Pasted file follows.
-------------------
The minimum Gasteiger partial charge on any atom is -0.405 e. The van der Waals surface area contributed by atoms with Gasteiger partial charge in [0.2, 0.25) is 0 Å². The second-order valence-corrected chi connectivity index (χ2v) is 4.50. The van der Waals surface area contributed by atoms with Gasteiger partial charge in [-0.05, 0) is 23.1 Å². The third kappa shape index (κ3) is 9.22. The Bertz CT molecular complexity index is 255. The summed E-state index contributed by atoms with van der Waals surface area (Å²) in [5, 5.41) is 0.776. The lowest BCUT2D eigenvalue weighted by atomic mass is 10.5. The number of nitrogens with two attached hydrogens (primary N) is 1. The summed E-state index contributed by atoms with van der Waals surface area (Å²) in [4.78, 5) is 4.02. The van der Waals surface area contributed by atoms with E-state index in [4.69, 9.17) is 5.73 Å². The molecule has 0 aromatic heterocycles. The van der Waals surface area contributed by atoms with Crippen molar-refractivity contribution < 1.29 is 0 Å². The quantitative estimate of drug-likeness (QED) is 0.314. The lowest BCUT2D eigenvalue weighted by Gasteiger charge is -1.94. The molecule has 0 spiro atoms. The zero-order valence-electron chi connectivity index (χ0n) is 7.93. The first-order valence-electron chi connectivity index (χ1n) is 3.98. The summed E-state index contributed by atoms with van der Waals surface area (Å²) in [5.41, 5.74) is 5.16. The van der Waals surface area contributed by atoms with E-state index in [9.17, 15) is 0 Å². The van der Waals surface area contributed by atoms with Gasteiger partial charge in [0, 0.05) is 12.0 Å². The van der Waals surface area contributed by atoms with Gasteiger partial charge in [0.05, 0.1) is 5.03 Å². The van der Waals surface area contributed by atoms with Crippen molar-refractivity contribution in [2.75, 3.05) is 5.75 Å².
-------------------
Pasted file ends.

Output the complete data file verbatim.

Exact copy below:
The minimum Gasteiger partial charge on any atom is -0.405 e. The van der Waals surface area contributed by atoms with Gasteiger partial charge in [0.2, 0.25) is 0 Å². The second-order valence-corrected chi connectivity index (χ2v) is 4.50. The van der Waals surface area contributed by atoms with Gasteiger partial charge in [-0.05, 0) is 23.1 Å². The third kappa shape index (κ3) is 9.22. The Bertz CT molecular complexity index is 255. The summed E-state index contributed by atoms with van der Waals surface area (Å²) in [5, 5.41) is 0.776. The lowest BCUT2D eigenvalue weighted by atomic mass is 10.5. The number of nitrogens with two attached hydrogens (primary N) is 1. The summed E-state index contributed by atoms with van der Waals surface area (Å²) in [4.78, 5) is 4.02. The van der Waals surface area contributed by atoms with E-state index in [4.69, 9.17) is 5.73 Å². The molecule has 0 aromatic heterocycles. The van der Waals surface area contributed by atoms with Crippen molar-refractivity contribution < 1.29 is 0 Å². The quantitative estimate of drug-likeness (QED) is 0.314. The lowest BCUT2D eigenvalue weighted by Gasteiger charge is -1.94. The molecule has 0 spiro atoms. The zero-order valence-electron chi connectivity index (χ0n) is 7.93. The first-order valence-electron chi connectivity index (χ1n) is 3.98. The summed E-state index contributed by atoms with van der Waals surface area (Å²) in [5.41, 5.74) is 5.16. The van der Waals surface area contributed by atoms with E-state index in [9.17, 15) is 0 Å². The van der Waals surface area contributed by atoms with Gasteiger partial charge in [0, 0.05) is 12.0 Å². The van der Waals surface area contributed by atoms with Gasteiger partial charge in [0.05, 0.1) is 5.03 Å². The van der Waals surface area contributed by atoms with Crippen molar-refractivity contribution in [2.75, 3.05) is 5.75 Å².